One more final point never let your barrels get damp or wet. At least not if you can avoid it. If a barrel gets a fungus infection it produces an off flavor that you cant get rid of.

    So the key summaries are the following:

    • Different barrel sizes age differently. The smaller the faster.
    • The best way to accelerate aging is to have higher temperature swings of the spirit in the barrel.
    • If your using smaller barrels you should taste your whiskey almost every week and pull it early.
    • The best ABV to put your spirit in a barrel is between 50 to 55 deg C.
    • There is very little you can do if a spirit is over-wooded. Try to blend it out.
    • If you get accelerated aging using the above techniques you need to store your bottles for a long period of time to allow for the anaerobic reactions to take place.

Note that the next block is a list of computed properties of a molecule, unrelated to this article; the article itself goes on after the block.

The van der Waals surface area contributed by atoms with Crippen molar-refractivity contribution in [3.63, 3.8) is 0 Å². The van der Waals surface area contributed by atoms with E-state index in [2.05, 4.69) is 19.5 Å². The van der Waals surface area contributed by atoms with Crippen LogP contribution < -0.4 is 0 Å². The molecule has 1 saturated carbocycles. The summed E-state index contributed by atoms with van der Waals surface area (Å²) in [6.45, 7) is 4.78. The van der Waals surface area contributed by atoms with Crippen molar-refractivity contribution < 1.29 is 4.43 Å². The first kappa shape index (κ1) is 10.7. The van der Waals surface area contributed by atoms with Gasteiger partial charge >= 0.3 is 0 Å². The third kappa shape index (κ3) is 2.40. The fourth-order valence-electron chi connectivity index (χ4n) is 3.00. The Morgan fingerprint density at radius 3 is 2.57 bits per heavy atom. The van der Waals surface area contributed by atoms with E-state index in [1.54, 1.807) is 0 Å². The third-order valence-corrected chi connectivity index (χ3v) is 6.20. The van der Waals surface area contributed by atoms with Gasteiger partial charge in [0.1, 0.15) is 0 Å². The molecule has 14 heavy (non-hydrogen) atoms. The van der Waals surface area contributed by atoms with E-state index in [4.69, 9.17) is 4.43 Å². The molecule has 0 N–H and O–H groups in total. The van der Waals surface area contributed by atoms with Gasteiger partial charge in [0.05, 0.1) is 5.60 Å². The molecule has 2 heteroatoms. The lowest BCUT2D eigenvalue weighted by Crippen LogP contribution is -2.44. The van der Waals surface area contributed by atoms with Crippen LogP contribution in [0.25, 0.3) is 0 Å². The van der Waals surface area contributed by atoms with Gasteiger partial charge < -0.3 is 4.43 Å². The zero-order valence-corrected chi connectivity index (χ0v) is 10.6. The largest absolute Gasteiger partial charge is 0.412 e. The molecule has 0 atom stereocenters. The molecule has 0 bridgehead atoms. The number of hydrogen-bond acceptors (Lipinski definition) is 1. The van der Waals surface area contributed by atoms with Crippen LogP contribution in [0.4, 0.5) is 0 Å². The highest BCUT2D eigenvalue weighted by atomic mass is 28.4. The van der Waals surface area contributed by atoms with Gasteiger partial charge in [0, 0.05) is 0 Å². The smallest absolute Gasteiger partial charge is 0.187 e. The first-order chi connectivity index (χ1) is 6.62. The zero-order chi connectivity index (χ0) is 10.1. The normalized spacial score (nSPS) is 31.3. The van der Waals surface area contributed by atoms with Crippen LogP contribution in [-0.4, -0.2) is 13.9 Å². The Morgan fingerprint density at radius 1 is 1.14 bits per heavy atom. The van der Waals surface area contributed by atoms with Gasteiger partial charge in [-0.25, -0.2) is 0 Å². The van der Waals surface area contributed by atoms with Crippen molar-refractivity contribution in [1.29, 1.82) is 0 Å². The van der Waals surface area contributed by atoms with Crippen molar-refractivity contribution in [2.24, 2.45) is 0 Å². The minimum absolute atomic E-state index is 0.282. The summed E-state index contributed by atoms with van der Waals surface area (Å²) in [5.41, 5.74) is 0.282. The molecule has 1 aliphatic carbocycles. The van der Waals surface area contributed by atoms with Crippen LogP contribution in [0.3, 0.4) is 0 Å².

• Every location is different and the most critical aspect is the thermal range you get in a given day and over a year.
  • Good stuff mate.

    You mention pressure in the barrel, but remember that atmospheric pressure changes also come into play, especially in areas that are prone to big weather events like the "southerly" changes that sweep through the southern half of Australia with the corresponding temp and pressure drops.

  • edited July 2023

    Part 3. I just forgot a couple of points,

    How many uses can you get out a barrel? Well this depends on the barrel and if it is a first use or not. Where I live I can get cheap refurbished french and american oak barrels that are very cheap and very good.

    The rule of thumb is you can get 4 uses out of most barrels although in my experience the first three are good and the last one can be hit and miss. As I said I use refurbished barrels that are often former wine barrels that were shaved and toasted to my requirement, so you really dont get a lot of the fourth use. Although I do have some fresh, ie zero prior use, Lenga barrels that you get a decent 4th use out of but thats the exception. If you have a barrel that is on its 4th use and your not getting a lot of flavor and color out of it, the spirit will keep getting better but it wont be picking up the color and flavor that you need. In this case there is nothing to do but to take it out of that barrel and put it a new barrel.